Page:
The place of competition and development in the global trade and economic architecture Jonathan T. Fried Canada’s Ambassador to the WTO, Geneva 1. Just over one year ago, and just up the road, all of the world’s governments made a historic decision. At the UN General Assembly, they unanimously adopted what have come to be known as the “Sustainable Development Goals,” or officially, “The 2030 Agenda for Sustainable Development.”  This agenda comprises 17 goals, and 169 targets to support, as they put it, people, planet, prosperity and peace. And lest you too quickly come to the conclusion that this was about the environment, and part of the lead-up to the Paris climate change agreement, to the contrary this Agenda addresses environmental, social, and economic sustainability. 2.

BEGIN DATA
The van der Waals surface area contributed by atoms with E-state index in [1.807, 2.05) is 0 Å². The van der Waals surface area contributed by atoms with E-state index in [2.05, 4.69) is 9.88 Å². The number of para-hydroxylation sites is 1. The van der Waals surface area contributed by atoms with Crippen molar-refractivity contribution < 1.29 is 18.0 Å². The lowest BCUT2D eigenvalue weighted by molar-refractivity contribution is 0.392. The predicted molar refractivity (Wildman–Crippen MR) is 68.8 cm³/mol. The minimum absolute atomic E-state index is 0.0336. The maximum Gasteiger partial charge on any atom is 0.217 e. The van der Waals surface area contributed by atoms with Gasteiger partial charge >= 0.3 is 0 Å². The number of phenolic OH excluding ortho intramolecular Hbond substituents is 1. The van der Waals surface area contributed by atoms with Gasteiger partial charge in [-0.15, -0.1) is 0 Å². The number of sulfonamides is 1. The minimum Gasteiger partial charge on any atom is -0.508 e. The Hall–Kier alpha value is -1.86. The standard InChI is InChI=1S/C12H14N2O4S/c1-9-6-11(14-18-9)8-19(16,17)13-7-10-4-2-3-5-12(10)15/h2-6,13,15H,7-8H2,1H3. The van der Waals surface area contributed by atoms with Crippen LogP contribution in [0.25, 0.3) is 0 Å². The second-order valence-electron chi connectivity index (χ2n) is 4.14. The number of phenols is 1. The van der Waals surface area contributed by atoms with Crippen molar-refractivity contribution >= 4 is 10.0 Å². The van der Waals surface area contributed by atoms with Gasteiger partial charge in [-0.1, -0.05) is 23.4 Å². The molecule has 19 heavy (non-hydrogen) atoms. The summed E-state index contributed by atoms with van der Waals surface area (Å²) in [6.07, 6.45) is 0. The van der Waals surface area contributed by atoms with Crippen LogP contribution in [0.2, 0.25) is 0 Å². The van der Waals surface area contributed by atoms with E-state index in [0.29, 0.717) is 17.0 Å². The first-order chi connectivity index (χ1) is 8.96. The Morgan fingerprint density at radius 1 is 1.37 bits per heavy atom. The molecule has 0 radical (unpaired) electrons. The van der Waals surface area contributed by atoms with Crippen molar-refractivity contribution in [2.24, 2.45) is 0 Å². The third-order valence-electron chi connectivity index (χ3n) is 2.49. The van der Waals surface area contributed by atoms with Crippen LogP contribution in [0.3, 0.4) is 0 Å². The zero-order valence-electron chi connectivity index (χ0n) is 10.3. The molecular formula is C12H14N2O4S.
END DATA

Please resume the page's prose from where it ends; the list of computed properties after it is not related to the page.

The 2016 New York University School of Law conference, jointly organized with Concurrences Review, was held on October 28 on "Competition and Globalization in Developing Economies". The trade and competition regimes have markedly different degrees of formality at the international level and operate largely independently of one another. Despite this observation, there are a range of issues where collaboration between trade and competition professionals would be fruitful. Considering how rapidly emerging economies are taking center stage in antitrust enforcement, care must be taken to ensure appropriate integration into international rules-based frameworks. This article explores the proposed modifications to the Antitrust Guidelines the U.S. Department of Justice’s Antitrust Division and the Federal Trade Commission and compares it with the approaches of other jurisdictions.
Access to this article is restricted to subscribers
Already Subscribed? Sign-in
Access to this article is restricted to subscribers.
Read one article for free
Sign-up to read this article for free and discover our services.